The inclusion of ethnic minorities in cancer prevention studies is a scientific, logistic, cultural, and ethical issue. Ethnic minorities made up approximately significant percentage of the population of the USA, yet many issues raised above remain unanswered. In this chapter we describe the disparities that occur across the continuum of cancer, from early detection, to treatment quality, to survival. While disparities are regularly reported, one problem affecting research in ethnicity and health is that researchers employ the term to measure every important indicator associated with inequality or difference: socioeconomic status, cultural lifestyles and values, and genetic predispositions are all being measured by the ethnicity variable. The independent importance of this variable, however, is evident in the fact that even if we control for other factors, race and ethnicity are predictors of disparities (Palacio H, Kahn JG et al (2002) Effect of race and/or ethnicity in use of antiretrovirals and prophylaxis for opportunistic infection: a review of the literature. Public Health Rep 117(3):233–251; discussion 231–232; Cohen JJ (2003) Disparities in health care: an overview. Acad Emerg Med 10(11):1155–1160; Opolka JL, Rascati KL et al (2003) Role of ethnicity in predicting antipsychotic medication adherence. Ann Pharmacother 37(5):625–630; Guller U, Jain N et al (2004) Insurance status and race represent independent predictors of undergoing laparoscopic surgery for appendicitis: secondary data analysis of 145, 546 patients. J Am Coll Surg 199(4):567–575; discussion 575–577). We begin this chapter with a discussion of cancer disparities and then turn to a discussion of the definitions of race and ethnicity and the importance of incorporating an understanding of the interaction of genes and the environment in human development and in the development of disease.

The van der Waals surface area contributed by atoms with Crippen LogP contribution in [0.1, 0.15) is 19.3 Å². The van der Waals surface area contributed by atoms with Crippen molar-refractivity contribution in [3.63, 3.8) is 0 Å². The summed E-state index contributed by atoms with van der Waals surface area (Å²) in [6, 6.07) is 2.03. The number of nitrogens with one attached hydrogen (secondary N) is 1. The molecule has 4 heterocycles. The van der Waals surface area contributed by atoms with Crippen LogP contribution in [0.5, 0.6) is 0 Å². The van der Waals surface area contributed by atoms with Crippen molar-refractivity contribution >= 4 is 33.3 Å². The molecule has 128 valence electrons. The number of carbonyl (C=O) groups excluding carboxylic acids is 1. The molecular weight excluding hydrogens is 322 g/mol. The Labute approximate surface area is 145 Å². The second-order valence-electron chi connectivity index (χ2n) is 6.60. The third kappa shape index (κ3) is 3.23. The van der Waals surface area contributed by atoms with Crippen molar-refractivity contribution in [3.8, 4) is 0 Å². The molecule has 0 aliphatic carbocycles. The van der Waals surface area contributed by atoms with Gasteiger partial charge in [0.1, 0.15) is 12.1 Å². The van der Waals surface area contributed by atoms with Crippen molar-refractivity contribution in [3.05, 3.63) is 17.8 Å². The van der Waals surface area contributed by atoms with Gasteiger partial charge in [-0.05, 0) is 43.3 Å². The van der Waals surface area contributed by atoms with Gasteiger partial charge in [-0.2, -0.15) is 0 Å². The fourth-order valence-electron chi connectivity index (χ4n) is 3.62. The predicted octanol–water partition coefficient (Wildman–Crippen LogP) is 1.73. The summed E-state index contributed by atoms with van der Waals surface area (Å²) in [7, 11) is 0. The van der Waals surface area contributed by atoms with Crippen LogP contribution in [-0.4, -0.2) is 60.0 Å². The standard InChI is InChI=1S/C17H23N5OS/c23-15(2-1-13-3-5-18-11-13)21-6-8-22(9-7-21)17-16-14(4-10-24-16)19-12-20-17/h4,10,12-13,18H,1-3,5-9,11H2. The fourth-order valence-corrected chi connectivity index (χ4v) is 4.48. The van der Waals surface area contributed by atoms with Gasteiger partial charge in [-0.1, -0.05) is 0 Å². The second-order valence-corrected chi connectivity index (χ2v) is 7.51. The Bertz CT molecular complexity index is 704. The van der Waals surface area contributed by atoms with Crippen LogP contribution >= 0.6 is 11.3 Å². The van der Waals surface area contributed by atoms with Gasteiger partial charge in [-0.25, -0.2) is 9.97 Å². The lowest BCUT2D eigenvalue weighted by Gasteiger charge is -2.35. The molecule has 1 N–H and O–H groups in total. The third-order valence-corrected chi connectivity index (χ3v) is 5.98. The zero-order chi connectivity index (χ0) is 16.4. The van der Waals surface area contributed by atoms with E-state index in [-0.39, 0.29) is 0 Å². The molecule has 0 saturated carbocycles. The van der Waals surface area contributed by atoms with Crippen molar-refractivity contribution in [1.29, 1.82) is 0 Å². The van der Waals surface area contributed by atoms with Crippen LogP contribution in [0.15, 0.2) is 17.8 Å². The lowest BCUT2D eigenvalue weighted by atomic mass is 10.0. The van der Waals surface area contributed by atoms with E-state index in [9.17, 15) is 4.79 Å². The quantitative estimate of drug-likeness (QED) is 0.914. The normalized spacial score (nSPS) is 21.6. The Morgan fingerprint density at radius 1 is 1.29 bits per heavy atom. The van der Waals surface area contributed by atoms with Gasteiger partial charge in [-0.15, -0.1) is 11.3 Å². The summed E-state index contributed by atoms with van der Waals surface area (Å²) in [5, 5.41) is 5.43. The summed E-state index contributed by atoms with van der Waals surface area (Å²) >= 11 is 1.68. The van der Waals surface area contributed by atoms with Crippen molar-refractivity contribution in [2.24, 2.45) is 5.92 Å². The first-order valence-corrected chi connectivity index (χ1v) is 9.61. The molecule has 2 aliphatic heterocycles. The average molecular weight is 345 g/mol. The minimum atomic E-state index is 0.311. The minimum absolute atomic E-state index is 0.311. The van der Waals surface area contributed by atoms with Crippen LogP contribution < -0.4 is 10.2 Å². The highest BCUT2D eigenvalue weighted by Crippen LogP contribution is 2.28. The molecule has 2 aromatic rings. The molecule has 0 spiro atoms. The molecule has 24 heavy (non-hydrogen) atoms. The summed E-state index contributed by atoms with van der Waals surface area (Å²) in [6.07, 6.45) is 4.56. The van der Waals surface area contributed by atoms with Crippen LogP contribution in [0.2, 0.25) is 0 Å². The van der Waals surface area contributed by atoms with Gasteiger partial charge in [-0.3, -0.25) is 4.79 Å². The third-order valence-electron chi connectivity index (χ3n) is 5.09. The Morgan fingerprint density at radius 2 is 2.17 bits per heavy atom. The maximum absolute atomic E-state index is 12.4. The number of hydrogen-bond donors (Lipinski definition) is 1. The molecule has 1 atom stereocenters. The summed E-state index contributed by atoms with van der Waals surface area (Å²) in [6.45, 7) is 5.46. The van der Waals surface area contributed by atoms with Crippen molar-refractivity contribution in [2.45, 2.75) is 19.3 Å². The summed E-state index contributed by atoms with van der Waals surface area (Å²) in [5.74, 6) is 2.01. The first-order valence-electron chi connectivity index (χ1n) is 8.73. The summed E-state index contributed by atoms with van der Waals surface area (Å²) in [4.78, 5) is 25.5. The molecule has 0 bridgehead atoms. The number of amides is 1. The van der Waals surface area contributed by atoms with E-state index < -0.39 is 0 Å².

ASJC Scopus subject areas